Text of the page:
Food allergy,Diagnosis,Physician,Sensitization,Centers for Disease Control and Prevention,Allergen,Overdiagnosis,Food,Al

Many doctors use wrong test to diagnose kids' food allergies

December 2, 2016
in Kids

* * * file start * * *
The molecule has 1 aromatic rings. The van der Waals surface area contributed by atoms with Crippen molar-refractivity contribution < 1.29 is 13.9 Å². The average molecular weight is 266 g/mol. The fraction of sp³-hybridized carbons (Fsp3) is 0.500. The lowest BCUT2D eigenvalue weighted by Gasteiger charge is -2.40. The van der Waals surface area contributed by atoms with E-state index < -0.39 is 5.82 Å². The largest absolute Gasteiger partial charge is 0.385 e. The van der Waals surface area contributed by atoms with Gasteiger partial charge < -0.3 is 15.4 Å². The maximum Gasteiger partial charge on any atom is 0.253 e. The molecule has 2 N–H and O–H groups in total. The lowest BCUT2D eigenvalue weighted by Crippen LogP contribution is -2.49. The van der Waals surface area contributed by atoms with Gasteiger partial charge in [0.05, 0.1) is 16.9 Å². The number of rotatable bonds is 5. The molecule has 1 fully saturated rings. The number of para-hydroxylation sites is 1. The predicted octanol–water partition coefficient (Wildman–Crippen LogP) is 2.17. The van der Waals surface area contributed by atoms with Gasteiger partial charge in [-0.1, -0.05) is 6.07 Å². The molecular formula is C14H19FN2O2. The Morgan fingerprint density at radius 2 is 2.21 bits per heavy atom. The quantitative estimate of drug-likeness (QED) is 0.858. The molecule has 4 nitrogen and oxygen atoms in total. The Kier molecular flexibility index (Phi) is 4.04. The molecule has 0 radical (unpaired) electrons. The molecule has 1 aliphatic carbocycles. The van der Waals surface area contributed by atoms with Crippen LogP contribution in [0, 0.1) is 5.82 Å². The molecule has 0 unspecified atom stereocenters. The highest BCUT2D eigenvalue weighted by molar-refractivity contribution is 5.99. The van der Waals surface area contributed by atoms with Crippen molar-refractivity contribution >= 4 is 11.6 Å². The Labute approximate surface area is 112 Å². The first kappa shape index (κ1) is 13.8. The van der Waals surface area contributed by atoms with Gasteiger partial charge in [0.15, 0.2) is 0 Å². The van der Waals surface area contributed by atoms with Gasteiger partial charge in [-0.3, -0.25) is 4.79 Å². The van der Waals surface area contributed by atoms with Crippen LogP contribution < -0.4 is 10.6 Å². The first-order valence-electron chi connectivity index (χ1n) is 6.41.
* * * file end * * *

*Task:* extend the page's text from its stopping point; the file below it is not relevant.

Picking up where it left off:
Examples of epinephrine pens that the Center for Disease Control and Prevention guidelines recommend that schools stock to combat food allergies are photographed in Washington on Nov. 13, 2013. (AP Photo/J. David Ake) NEW YORK – NEW YORK (Reuters Health) - Primary care doctors often use the wrong test to diagnose food allergies in children, new research shows. The practice can lead to overdiagnosis, with potentially harmful effects, including stunted growth due to unnecessary dietary restrictions, Dr. David Stukus, an author of the new study, told Reuters Health by phone. Known as food allergy panels, these blood tests check for sensitization to several different allergens at once, including many foods that don't provoke allergic reactions, such as fruits, vegetables and different types of meat. Insurers pay for the test. But allergists agree that children should be tested for sensitization to allergens one at a time, and only if there's strong evidence for a true food allergy. Choosing Wisely, a public health campaign focused on reducing unnecessary and potentially harmful medical tests, specifically...

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